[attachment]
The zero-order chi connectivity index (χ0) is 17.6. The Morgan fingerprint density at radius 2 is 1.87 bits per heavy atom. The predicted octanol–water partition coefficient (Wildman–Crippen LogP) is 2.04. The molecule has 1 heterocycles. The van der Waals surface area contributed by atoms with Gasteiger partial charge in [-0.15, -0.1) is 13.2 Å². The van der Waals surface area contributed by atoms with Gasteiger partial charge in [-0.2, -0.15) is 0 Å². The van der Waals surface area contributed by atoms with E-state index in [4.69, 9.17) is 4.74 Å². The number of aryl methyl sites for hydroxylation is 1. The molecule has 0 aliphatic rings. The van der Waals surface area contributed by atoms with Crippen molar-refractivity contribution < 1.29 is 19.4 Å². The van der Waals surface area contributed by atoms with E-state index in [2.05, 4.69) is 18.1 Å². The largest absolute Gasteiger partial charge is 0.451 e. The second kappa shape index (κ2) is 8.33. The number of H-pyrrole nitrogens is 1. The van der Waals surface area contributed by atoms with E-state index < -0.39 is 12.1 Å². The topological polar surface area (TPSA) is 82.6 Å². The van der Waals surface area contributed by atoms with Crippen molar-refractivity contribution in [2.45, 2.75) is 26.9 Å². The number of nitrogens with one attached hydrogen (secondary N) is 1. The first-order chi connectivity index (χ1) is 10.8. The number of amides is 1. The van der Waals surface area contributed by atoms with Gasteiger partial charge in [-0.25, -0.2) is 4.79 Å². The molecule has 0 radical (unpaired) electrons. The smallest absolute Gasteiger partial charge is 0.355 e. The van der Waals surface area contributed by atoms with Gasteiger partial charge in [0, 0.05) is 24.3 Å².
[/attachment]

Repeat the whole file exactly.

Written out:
The zero-order chi connectivity index (χ0) is 17.6. The Morgan fingerprint density at radius 2 is 1.87 bits per heavy atom. The predicted octanol–water partition coefficient (Wildman–Crippen LogP) is 2.04. The molecule has 1 heterocycles. The van der Waals surface area contributed by atoms with Gasteiger partial charge in [-0.15, -0.1) is 13.2 Å². The van der Waals surface area contributed by atoms with Gasteiger partial charge in [-0.2, -0.15) is 0 Å². The van der Waals surface area contributed by atoms with E-state index in [4.69, 9.17) is 4.74 Å². The number of aryl methyl sites for hydroxylation is 1. The molecule has 0 aliphatic rings. The van der Waals surface area contributed by atoms with Crippen molar-refractivity contribution < 1.29 is 19.4 Å². The van der Waals surface area contributed by atoms with E-state index in [2.05, 4.69) is 18.1 Å². The largest absolute Gasteiger partial charge is 0.451 e. The second kappa shape index (κ2) is 8.33. The number of H-pyrrole nitrogens is 1. The van der Waals surface area contributed by atoms with E-state index < -0.39 is 12.1 Å². The topological polar surface area (TPSA) is 82.6 Å². The van der Waals surface area contributed by atoms with Crippen molar-refractivity contribution in [2.45, 2.75) is 26.9 Å². The number of nitrogens with one attached hydrogen (secondary N) is 1. The first-order chi connectivity index (χ1) is 10.8. The number of amides is 1. The van der Waals surface area contributed by atoms with Gasteiger partial charge in [-0.25, -0.2) is 4.79 Å². The molecule has 0 radical (unpaired) electrons. The smallest absolute Gasteiger partial charge is 0.355 e. The van der Waals surface area contributed by atoms with Gasteiger partial charge in [0, 0.05) is 24.3 Å².